No 26, Posted by fw, June 18, 2010
In Pt 8, Rees traced the link between the explosive growth of human population in the past 150 years to the discovery and refining of oil. The subsequent global economic boom for western industrial nations was built on the over-exploitation of oil and other natural resources. Absent some form of growth control mechanism, Rees warned we are on sure a path to collapse.
Following up on his warning of collapse, in Pt 9, below, Rees provides biological evidence to show how resource over-exploitation can lead to collapse — in this instance at the micro level of a single but significant industry. It may be a forerunner of what could occur at a macro level. He also introduces the power of myth in video 5. The transcribed excerpts that follow are from Part 5 of the You Tube video, which you can watch by going to the end of this post, or by viewing it in on You Tube at UBC Ecologist Bill Rees Part 5.
“Here is a perfect example of non-response to science. This is not a short time period. From 1962 to 1992 is a 30-year period during which Canada had management responsibility for the world’ largest fishery, a fishery that had sustained human fishing for hundreds of not thousands of years and we watched over that period of time the steady decline in the spawning stock biomass to the point where it collapsed in 1992. Now 18 years ago we stopped fishing and the stock has not recovered.”
“The fish haven’t disappeared. They haven’t gone extinct. But the impact of human exploitation has so altered the ecosystem structure that the fish can no longer retain the niche that they once occupied within that particular ecosystem. So it’s not clear that that stock will ever recover without some other knock of some kind or other pushing them back into that original state. But this is a shameful example of ignoring the scientific data of something that’s awry here. I won’t go into the details but it was quite clear for many, many years before the collapse actually occurred.”
“A group of scientists compared human beings to 96 other species, very similar to humans in their ecological requirements and they measured a dozen different qualities or characteristics and they found that almost every case human were the outlier.”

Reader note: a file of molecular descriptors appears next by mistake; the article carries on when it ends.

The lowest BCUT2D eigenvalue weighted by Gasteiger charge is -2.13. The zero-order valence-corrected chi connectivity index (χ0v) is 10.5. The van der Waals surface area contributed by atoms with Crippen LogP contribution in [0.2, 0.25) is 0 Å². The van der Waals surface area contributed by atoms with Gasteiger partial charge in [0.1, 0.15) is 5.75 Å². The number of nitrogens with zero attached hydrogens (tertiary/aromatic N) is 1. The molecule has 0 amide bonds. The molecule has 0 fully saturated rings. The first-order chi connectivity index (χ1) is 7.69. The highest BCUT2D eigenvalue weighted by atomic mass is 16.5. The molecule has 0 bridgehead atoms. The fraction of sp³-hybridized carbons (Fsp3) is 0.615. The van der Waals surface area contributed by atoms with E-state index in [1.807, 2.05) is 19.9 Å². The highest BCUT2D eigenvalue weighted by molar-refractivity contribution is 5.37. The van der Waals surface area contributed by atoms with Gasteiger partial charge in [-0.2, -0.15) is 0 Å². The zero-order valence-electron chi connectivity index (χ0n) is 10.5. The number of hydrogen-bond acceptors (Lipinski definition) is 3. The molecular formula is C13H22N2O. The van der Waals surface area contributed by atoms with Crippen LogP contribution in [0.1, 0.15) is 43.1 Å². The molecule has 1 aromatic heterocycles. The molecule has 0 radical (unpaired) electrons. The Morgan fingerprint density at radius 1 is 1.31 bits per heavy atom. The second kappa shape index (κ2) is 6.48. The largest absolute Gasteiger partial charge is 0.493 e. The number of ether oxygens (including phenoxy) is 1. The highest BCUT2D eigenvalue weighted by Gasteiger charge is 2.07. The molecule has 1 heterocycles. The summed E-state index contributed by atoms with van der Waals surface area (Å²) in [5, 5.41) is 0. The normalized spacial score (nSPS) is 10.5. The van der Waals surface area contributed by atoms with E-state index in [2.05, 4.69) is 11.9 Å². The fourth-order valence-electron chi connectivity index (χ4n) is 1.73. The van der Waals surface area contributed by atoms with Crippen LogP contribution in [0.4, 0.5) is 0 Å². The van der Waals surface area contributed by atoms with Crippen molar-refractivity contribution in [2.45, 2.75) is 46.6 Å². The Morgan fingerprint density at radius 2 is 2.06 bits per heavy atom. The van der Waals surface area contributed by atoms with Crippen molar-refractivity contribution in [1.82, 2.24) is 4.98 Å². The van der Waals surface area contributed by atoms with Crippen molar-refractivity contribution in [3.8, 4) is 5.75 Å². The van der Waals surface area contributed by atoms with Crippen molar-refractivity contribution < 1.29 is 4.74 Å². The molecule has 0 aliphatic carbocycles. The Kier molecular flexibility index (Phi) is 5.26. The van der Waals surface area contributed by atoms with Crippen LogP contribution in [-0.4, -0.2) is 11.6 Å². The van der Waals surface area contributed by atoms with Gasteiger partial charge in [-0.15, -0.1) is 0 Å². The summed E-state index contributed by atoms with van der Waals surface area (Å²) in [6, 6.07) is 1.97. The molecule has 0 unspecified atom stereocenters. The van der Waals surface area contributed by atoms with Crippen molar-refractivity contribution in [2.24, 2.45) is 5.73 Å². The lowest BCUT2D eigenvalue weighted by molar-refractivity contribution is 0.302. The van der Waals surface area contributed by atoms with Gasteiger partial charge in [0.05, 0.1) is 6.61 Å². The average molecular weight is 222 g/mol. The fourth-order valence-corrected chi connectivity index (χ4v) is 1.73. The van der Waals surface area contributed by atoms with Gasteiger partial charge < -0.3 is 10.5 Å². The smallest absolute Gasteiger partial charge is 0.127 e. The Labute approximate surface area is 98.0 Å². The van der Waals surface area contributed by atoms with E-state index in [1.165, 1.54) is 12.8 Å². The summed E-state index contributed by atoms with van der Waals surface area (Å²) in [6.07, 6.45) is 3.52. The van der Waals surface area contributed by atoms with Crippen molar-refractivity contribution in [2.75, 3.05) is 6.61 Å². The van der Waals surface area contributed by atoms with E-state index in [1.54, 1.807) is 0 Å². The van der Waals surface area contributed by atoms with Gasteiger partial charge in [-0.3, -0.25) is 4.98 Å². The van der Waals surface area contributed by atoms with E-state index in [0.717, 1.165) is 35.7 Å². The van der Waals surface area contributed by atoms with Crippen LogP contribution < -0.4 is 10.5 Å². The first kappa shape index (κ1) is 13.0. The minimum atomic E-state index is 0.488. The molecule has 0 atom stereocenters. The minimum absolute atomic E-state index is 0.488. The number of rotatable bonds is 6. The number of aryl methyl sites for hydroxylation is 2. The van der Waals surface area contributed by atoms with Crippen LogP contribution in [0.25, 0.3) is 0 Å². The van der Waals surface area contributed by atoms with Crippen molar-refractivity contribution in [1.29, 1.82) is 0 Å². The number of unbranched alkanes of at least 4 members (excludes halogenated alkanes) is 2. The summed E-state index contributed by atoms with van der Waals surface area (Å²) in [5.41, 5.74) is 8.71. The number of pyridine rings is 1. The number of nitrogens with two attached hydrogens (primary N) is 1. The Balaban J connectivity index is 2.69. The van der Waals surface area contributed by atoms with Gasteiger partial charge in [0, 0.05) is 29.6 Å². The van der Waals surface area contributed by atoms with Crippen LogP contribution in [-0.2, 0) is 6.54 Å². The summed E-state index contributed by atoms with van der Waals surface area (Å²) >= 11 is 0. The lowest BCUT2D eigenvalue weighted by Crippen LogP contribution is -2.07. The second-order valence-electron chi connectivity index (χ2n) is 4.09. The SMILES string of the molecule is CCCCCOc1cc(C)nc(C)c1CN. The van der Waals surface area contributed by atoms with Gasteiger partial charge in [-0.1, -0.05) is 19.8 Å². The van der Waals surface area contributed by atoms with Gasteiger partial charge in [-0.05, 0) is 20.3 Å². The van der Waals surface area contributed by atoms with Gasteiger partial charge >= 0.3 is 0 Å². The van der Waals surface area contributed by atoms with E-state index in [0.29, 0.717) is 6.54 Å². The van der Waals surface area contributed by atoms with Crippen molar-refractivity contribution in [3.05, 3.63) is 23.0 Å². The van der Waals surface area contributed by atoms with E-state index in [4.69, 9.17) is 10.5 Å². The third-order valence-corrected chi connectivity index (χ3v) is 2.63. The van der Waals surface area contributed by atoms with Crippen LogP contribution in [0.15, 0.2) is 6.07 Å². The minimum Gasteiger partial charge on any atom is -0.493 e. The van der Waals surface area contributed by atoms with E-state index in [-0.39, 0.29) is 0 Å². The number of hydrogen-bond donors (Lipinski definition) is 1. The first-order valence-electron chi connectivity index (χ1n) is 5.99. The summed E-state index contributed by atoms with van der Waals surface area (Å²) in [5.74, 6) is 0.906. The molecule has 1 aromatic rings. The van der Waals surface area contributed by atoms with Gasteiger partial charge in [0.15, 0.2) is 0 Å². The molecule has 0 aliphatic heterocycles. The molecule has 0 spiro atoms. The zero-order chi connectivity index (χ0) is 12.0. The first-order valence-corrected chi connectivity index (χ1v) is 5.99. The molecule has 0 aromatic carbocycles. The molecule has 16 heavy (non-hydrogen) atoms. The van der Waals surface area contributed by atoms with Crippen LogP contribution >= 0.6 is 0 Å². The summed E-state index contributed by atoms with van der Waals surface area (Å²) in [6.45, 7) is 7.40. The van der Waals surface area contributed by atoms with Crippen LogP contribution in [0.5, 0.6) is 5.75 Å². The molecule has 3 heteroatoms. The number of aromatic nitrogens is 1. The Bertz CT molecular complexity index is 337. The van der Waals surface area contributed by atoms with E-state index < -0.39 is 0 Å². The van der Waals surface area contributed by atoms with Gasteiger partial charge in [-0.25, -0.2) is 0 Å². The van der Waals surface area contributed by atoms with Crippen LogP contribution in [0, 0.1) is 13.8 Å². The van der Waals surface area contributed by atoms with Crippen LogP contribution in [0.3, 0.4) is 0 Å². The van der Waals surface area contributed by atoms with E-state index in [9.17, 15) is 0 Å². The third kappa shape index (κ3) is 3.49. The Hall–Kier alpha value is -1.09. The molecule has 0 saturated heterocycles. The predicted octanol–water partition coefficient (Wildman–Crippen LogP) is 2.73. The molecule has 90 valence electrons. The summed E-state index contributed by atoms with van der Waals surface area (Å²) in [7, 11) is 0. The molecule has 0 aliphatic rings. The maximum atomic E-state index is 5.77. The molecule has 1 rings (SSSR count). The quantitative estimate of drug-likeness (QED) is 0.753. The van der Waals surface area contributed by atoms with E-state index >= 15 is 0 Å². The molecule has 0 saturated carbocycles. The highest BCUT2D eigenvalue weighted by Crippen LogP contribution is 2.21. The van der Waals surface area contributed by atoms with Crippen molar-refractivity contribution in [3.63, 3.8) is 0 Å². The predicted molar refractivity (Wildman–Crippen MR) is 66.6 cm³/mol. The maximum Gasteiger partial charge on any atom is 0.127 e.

“What this graph shows is a distribution of these 96 species according to their appropriation of biomass. So how much does each species eat basically. And what it shows is a normal distribution. These are humans out here. The other 95 species are over here, human beings are way out here — two orders of magnitude more biomass extracted from our ecosystems than by the others. We are way out there, eating a couple of hundred times more stuff than species at the 95th percentile.
“This is quite an astonishing mark of human competitive superiority on the one hand but also a mark of our capacity to over-exploit the ecosystems of which we are a part.”
‘That’s all biology.”
“What has culture got to do with this? Because I’m often berated by sociologists and political scientists for underplaying the role of culture. Now, look, there’s a hell of a lot more sociologists and political scientists out there promoting culture and there are very few biologist who are willing to stick their necks out the way I am. So I don’t apologize for trying to put the biological argument forward.”
“But I want to now bring in the cultural and show that it actually reinforces the biological. This is actually a combination of culture and biology. Humans are a myth-making species. Sociologists talk about the cultural narrative. Every culture has its narrative, its origin myth, its destination myth and a whole lot of other mythic constructs that makes us behave and so on and so forth.”
“We need stories. In fact it’s the shared mythologies, the shared stories that make this group different from that group. And look at how this disrupts geo-politics. You’ve got the Muslim group of myths in conflict with the Christian group of myths. And these myths are extraordinarily powerful enough to get people to go out blow themselves up in support of their particular mythic construct.”
“I’m sorry if I’m offending anyone here. But the myths that we believe in are more powerful than even the survival instinct. That’s how powerful the need for mythic constructs are in the human organism. And they are a very dominant force, a prevailing force, in geo-politics even today.”
“We in the Western scientific tradition are no less myth bound than any other culture. In fact I would argue that the notion that we are science-based culture is our biggest cultural myth. It simply enables us to ignore the reality that we actually don’t behave that way at all.“
“There’s been lots written about this and I recommend a very readable and accessible little book by a theologian from Mount Allison University, Colin Grant, simply called Myths We Live By.”
Rees talks more about the power of myth in the following videos.
End of Part 9